Ever since landing in Colorado, I've become increasingly intrigued by the endurance sports. Specifically, I've become fascinated with ultra running and if you'd like to narrow it down, even more, The Running of the Burros. Which means I've been pushing my runs longer and higher, although I'm still looking for a neighbor with a burro. Training, you know.
I've figured out that there's an endurance sport for almost every 'outdoorsy' person, mountain, desert or water, there's certainly one for you. But here's the thing, fly-fishing is most certainly not on that list, or so I thought.
A while back, Jacob and I went out into the high country, possibly a bit earlier than we should have. See, there was plenty of snow this past year and it took the rivers a little while to go down. As much as we both thought we knew what 'high water' meant, alas, we did not. It was much like coming to grips with the fact that east coast mountains are not the same as actual mountains. Swallow pride, move on.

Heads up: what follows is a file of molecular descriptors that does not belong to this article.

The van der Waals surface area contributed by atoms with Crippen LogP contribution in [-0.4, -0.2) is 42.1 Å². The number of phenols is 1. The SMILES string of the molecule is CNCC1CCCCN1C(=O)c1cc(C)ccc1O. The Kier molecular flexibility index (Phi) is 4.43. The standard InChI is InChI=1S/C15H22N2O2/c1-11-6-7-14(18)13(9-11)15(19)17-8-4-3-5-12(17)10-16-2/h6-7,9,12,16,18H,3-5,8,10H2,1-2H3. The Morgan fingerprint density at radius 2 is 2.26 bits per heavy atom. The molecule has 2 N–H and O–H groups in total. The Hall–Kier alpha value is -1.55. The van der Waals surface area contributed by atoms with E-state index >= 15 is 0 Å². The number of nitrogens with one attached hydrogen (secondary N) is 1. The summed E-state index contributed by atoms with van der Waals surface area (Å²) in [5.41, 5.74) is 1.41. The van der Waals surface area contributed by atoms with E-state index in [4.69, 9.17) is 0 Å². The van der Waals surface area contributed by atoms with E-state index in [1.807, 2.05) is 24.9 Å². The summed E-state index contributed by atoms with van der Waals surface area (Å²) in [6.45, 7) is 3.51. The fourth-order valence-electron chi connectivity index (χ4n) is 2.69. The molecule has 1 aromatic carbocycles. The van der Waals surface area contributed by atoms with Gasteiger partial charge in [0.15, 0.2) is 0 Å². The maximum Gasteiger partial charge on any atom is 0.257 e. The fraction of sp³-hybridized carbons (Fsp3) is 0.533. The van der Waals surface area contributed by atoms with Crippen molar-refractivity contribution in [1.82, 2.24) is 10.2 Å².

"A sports activity by individual—i.e., non team—athletes in which key muscles are exercised at submaximal intensity for prolonged periods of time" - Endurance sport, as defined by Segen's Medical Dictionary
I'm not sure if you've ever stood in 50-degree water up to your waist during flows that border on flood stage, but I would call that "submaximal intensity.'
I look back and wonder why we put ourselves through that, why we attempted to make fly fishing an endurance sport rather than the meditative experience that it naturally is. But, maybe on that day, it was both. I hear people talk about a peace that comes over them after they've hit, and overcome, the proverbial wall. I think I felt that, too, after I clumsily fell over a rock and my legs went numb. Peace. Or, maybe that peace is always there, out in nature, once we realize just how much we can endure.